The three large hard red winter wheat producing states of Kansas, Oklahoma and Texas have drawn a lot of attention as to how dry it is in that region of the country and the adverse impact it has had on wheat.
Earlier this week, USDA reported the Kansas winter wheat crop is rated just 25% in the top two categories of good or excellent and 36% in the lower two categories of poor or very poor.
While that is not good at all, it is better compared to Oklahoma's 21% good or excellent and 46% poor or very poor and Texas conditions at a mere 6% good or excellent and 79% poor or very poor.
This chart shows the percent of KS, OK and TX in the combined D2 to D4 drought category around the middle of March on the left-hand axis vs. the percent states May winter wheat yield estimate deviated from 2000-2021 trend of final yields on the right-hand axis.
The U.S. Drought Monitor maps and statistics report moisture stress as indicated by various levels with D0 considered abnormally dry, D1 indicating moderate drought, D2 indicating severe drought, D3 indicating extreme drought and finally D4 indicating exceptional drought.
Just looking at the combined percent of the state in severe, exceptional, or extreme drought (D2 to D4), the combined area around the middle of March shows KS at 55.85% in this category, the third highest for this time of year in the 21 years of record exceeded by 56.19% in 2018 and 96.41% in the middle of March 2013.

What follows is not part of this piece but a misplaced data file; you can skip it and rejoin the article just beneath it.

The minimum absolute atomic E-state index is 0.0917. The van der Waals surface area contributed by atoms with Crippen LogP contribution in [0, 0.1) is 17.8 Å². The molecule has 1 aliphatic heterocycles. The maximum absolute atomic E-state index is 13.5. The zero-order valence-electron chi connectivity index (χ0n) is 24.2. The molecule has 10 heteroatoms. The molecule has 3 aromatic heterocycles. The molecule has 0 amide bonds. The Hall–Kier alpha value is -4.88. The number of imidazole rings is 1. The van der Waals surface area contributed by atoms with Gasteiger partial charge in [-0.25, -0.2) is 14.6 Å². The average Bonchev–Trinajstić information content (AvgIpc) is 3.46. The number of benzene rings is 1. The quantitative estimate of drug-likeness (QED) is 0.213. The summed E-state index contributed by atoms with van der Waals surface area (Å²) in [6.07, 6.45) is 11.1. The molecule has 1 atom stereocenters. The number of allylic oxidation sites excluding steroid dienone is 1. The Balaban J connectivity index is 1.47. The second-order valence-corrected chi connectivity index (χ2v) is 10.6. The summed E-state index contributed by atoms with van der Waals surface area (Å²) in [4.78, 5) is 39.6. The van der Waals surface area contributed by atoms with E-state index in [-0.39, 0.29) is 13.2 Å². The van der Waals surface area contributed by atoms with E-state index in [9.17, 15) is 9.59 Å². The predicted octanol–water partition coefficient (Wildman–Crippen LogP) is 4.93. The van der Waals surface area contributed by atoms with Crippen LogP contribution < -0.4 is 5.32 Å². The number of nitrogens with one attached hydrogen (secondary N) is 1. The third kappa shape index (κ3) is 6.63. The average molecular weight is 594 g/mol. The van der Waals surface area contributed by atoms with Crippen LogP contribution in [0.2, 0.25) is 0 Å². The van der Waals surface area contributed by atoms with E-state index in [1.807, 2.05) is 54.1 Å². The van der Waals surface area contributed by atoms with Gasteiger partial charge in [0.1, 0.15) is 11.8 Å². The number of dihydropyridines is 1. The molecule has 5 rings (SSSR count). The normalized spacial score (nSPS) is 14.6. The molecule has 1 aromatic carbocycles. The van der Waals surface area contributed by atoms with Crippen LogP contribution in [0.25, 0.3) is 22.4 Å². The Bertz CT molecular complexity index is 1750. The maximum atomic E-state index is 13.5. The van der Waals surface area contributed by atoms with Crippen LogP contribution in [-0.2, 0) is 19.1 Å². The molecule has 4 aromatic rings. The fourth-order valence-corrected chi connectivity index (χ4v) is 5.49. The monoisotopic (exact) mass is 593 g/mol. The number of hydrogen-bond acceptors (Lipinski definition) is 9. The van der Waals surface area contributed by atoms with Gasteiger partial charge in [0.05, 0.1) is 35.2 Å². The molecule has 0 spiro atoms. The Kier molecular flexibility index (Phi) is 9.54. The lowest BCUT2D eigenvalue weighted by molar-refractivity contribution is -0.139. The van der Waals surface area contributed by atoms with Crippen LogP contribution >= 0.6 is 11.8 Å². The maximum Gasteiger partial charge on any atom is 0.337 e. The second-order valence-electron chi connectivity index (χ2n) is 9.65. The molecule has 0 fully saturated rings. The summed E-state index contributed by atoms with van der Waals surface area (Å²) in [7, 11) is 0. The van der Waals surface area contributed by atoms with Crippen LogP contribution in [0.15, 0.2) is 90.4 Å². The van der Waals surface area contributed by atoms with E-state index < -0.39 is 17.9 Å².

OK last week had 74.46% in the D2 to D4 categories, the third highest next to mid-March 2013 and mid-March 2006 and TX having 70.13% in the D2 to D4 categories, also the third highest next to mid-March 2006 and mid-March 2000.
Clearly the situation is bad right now but is there time for things to improve?
Here we also look at how the May yield estimate deviated from the 2000-2021 trend for final yields with a focus on those years where the combined D2-D4 drought conditions were around or worse than those seen this season.
For Kansas in that 2018 season, the May yield at 37 bushels per acres (bpa) was 17.2% below trend with the final yield at 38 bpa and in 2013 the May yield also at 37 bpa was 12.2% below trend with the final yield also at 38 bpa.
For Oklahoma in that 2013 season the May yield at 30 bpa was 6.3% below trend with the final yield at 31 bpa and in 2006 the May yield at 22 bpa was 28.8% below trend with the final yield at 24 bpa.
For Texas in that 2006 season the May yield at 27 bpa was 10.4% below trend with the final yield at 24 bpa and in 2000 the May yield at 32 bpa was 8.8% above trend with the final yield at 30 bpa.
The sum of it all is while there is time for crop conditions to improve if precipitation does start to arrive, all three states are behind the eightball given how deeply entrenched drought is and the history of having very high combined D2-D4 drought ratings result often in well below trend yields.
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